The nation’s Gross Domestic Product has grown less during President Barack Obama’s term than during the first terms of two Bush presidencies, Bill Clinton, Jimmy Carter or Ronald Reagan.
Of course, it started off in a trough during Obama’s first and second years, following the worst recession since the Great Depression, which started before Obama’s election.
So notes Steve Rattner, the Wall Street financier who oversaw the Obama administration’s bailout of the auto industry.
Rattner likes charts, and he rolled some out on MSNBC’s “Morning Joe” this morning.
They offer mixed messages about the impact of these numbers on elections.
With the negative nose-dive in the GDP during Obama’s second year included, Rattner reports, GDP has grown by 3.1 percent overall since the start of the president’s term. Compare that with 13.9 percent GDP growth during the first term of former President Bill Clinton, who won re-election in 1996.
Yet even double-digit GDP growth during a president’s first term is no assurance of victory: It rose by 13.5 percent during Carter’s term, and he lost at re-election. It rose by 8.9 percent during President George H.W. Bush’s term, and he lost too.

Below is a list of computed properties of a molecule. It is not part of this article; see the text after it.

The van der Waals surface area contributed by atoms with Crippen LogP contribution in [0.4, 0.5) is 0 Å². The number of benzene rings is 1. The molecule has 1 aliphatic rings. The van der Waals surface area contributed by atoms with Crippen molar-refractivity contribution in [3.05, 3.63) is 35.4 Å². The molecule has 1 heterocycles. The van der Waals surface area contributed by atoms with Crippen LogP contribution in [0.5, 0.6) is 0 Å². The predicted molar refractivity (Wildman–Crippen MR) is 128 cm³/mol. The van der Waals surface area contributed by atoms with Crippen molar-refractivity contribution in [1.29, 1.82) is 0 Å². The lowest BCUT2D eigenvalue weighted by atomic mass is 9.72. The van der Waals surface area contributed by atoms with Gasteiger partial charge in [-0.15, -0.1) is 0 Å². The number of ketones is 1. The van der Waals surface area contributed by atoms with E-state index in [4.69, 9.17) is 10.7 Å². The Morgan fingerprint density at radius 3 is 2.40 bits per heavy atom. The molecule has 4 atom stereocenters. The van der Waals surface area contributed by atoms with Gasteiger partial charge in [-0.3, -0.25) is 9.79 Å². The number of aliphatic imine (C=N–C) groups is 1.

The nation’s GDP grew by 9.2 percent during son George W. Bush’s first term, and he won re-election in 2004. It grew by 12.6 percent during Ronald Reagan’s first term, and he won re-election in 1984.
There’s a similar story in job growth:
Overall job growth (loss) during Obama’s term, after reaching a nadir of losses during his second year, still remains negative: minus 0.1 percent.
Yet George W. Bush saw the same picture in 2004: The nation recorded a 0.3 percent job loss during his first term, and he was re-elected.
The first President Bush presided over 1.8 percent job growth during his term, and he was not re-elected.
And of all the presidents noted here, Carter witnessed the greatest job growth during his term: 12.1 percent, and he was not re-elected.
For the others re-elected: Employment grew by 9.9 percent during Clinton’s first term and 5 percent during Reagan’s first term.